At a time when many executives say that improving digital reach will be a significant differentiator for their companies, research shows that two of the most important digital leaders in most organizations — the Chief Marketing Officer (CMO) and the Chief Information Officer (CIO) — do not trust each other, understand each other, or collaborate with each other. Thus, even though both marketing and IT professionals say they want to be more collaborative, meaningful collaboration is unlikely to occur.
Differing incentives is one of the biggest barriers to an effective relationship between marketing and IT. Gene Morphis, former CFO of CVS and David’s Bridal suggests: “There is an interesting intersection between risk management and innovation that emerges in the CMO/CIO interface.” It’s the ultimate intersection between those who are often tasked with driving change, innovation, and revenue growth (marketing) and those who need to ensure that there aren’t any issues or risk with technology, information, and systems (information technology). It’s up to the CEO to ensure that marketing and IT are on the same page when considering innovation goals and risk management.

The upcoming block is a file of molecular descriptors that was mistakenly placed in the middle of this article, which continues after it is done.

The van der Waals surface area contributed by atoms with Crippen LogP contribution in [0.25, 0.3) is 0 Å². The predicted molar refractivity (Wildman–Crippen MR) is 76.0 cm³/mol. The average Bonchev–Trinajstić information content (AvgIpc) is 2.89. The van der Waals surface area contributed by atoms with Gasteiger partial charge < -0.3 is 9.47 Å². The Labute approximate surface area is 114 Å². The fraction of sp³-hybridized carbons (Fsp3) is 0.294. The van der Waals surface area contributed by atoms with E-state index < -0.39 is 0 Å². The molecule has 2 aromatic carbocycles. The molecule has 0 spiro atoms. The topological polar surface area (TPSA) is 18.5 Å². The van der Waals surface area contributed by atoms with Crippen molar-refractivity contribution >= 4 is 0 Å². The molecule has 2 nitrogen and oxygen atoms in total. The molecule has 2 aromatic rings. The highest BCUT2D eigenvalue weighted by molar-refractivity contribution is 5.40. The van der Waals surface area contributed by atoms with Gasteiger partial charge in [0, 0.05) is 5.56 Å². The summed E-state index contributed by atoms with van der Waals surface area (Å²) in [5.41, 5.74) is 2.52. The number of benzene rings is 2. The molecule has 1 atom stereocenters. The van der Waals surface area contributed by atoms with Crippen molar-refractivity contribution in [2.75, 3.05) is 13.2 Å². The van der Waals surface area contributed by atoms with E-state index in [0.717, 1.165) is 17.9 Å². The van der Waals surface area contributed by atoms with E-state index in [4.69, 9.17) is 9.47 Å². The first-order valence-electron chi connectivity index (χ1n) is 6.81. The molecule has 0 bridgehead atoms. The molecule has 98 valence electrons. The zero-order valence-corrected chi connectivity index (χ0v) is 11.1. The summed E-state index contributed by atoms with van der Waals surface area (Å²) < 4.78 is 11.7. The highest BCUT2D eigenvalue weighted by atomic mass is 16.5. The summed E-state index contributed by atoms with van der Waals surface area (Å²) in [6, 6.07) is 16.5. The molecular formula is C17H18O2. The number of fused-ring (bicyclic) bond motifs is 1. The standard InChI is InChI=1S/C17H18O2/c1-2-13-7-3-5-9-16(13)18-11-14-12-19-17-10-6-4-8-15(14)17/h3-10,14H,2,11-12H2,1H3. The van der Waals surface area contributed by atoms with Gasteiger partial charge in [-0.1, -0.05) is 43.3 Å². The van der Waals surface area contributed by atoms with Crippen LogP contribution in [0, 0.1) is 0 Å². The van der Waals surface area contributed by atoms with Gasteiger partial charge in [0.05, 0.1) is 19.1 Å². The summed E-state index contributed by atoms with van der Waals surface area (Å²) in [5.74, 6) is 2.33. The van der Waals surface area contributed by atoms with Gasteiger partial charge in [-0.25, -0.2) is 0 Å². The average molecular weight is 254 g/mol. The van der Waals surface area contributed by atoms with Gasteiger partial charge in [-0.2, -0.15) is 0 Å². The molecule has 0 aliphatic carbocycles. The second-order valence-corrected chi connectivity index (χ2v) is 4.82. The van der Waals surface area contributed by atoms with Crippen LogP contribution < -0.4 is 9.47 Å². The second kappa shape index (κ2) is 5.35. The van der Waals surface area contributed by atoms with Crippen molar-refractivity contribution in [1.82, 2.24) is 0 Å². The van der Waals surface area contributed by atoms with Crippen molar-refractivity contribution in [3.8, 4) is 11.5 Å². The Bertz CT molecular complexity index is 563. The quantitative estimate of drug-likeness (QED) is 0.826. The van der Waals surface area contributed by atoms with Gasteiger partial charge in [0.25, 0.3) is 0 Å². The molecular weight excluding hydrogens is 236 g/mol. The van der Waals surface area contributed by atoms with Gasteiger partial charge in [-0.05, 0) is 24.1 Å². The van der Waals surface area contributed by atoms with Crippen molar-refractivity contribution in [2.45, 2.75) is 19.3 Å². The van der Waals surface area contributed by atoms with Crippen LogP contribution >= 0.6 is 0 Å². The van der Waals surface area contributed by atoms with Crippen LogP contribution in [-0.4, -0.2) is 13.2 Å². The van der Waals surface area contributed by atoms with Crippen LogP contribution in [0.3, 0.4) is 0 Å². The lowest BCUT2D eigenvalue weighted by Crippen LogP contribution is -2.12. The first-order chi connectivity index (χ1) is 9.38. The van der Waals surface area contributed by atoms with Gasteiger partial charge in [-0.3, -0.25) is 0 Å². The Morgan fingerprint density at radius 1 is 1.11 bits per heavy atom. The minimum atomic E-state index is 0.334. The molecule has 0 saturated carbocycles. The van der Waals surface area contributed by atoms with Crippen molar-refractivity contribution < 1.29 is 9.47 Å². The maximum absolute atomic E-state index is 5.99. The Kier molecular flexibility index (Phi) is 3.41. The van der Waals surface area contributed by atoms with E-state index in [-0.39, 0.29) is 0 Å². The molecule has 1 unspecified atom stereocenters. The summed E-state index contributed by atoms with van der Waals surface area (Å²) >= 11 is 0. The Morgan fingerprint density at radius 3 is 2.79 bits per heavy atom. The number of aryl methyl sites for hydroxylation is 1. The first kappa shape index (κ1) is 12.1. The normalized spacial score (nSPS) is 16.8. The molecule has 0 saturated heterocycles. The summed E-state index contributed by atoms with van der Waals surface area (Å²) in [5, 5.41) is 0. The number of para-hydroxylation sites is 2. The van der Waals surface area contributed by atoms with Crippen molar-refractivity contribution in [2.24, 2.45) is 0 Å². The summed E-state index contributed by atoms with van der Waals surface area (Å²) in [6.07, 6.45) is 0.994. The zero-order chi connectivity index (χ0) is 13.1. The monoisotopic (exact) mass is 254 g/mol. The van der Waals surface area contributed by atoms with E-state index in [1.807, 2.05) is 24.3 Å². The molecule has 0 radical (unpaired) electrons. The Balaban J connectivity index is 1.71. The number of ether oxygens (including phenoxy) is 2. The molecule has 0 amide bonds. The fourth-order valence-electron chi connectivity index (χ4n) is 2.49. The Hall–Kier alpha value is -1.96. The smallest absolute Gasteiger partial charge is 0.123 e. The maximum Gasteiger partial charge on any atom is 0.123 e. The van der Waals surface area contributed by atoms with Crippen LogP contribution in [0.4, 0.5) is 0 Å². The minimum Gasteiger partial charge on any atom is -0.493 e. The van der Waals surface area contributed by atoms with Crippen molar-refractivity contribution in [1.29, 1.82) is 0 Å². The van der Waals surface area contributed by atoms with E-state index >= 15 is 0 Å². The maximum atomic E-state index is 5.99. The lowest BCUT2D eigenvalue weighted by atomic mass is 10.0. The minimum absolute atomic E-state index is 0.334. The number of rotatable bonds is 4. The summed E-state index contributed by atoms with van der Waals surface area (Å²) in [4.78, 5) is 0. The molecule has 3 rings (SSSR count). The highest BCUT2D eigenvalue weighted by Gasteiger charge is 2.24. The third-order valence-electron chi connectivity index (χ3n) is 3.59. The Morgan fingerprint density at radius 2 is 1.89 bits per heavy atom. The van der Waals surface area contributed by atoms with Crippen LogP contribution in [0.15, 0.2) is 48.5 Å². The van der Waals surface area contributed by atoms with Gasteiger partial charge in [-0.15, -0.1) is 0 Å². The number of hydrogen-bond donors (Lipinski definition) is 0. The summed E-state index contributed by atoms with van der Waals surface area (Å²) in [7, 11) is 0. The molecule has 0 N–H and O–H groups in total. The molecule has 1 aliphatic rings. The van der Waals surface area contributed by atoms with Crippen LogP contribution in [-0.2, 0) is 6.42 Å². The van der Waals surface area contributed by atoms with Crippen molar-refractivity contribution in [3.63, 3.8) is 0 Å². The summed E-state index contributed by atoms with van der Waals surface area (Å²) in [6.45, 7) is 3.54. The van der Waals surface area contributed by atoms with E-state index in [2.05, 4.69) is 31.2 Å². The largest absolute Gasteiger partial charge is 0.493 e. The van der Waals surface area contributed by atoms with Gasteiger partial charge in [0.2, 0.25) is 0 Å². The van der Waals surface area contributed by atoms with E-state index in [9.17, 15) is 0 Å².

Especially in the “digital” space, getting this right will be the key to success for companies moving forward. That’s part of the reason why many companies are introducing a new role to their executive suite, the Chief Digital Officer. About 20% of companies currently have this role, but it is expected that by 2016 approximately 50% of fortune 500 companies will have a Chief Digital Officer. For this “three legged stool” to be effective, it is essential that the company put the proper structure in place, including:
- Align on vision and goals (e.g., define ultimate goals / priorities, determine desired speed / risk tolerance, etc.)
- Build the right teams
- Clarify decision making and governance (e.g., have a decision making framework, have clearly defined roles, expect compromise, etc.)
- Provide transparency (e.g., meet regularly, develop a dashboard to track progress, etc.)
Does your company have a Chief Digital Officer? How do they divide the responsibilities with the CMO and CIO?